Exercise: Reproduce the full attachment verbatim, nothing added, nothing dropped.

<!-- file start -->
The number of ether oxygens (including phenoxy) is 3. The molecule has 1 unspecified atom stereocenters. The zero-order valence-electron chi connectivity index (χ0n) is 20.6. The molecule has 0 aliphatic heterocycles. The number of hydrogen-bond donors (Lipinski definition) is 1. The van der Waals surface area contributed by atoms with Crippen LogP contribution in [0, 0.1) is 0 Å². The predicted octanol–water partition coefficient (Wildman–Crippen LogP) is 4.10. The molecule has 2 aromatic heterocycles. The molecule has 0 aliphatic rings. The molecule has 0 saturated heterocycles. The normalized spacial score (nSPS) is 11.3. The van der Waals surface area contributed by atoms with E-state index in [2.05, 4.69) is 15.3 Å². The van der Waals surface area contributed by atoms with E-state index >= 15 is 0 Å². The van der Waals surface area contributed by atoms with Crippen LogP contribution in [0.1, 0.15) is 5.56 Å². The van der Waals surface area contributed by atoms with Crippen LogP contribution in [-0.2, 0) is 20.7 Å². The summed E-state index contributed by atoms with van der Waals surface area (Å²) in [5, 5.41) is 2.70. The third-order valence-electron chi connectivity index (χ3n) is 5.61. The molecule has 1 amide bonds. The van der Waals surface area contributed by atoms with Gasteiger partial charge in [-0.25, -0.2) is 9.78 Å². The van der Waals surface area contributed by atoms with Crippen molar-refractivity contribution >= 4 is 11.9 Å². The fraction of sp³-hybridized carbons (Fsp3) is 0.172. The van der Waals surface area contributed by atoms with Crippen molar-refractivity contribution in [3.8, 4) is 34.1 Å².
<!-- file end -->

The number of ether oxygens (including phenoxy) is 3. The molecule has 1 unspecified atom stereocenters. The zero-order valence-electron chi connectivity index (χ0n) is 20.6. The molecule has 0 aliphatic heterocycles. The number of hydrogen-bond donors (Lipinski definition) is 1. The van der Waals surface area contributed by atoms with Crippen LogP contribution in [0, 0.1) is 0 Å². The predicted octanol–water partition coefficient (Wildman–Crippen LogP) is 4.10. The molecule has 2 aromatic heterocycles. The molecule has 0 aliphatic rings. The molecule has 0 saturated heterocycles. The normalized spacial score (nSPS) is 11.3. The van der Waals surface area contributed by atoms with E-state index in [2.05, 4.69) is 15.3 Å². The van der Waals surface area contributed by atoms with E-state index >= 15 is 0 Å². The van der Waals surface area contributed by atoms with Crippen LogP contribution in [0.1, 0.15) is 5.56 Å². The van der Waals surface area contributed by atoms with Crippen LogP contribution in [-0.2, 0) is 20.7 Å². The summed E-state index contributed by atoms with van der Waals surface area (Å²) in [5, 5.41) is 2.70. The third-order valence-electron chi connectivity index (χ3n) is 5.61. The molecule has 1 amide bonds. The van der Waals surface area contributed by atoms with Gasteiger partial charge in [-0.25, -0.2) is 9.78 Å². The van der Waals surface area contributed by atoms with Crippen molar-refractivity contribution >= 4 is 11.9 Å². The fraction of sp³-hybridized carbons (Fsp3) is 0.172. The van der Waals surface area contributed by atoms with Crippen molar-refractivity contribution in [3.8, 4) is 34.1 Å².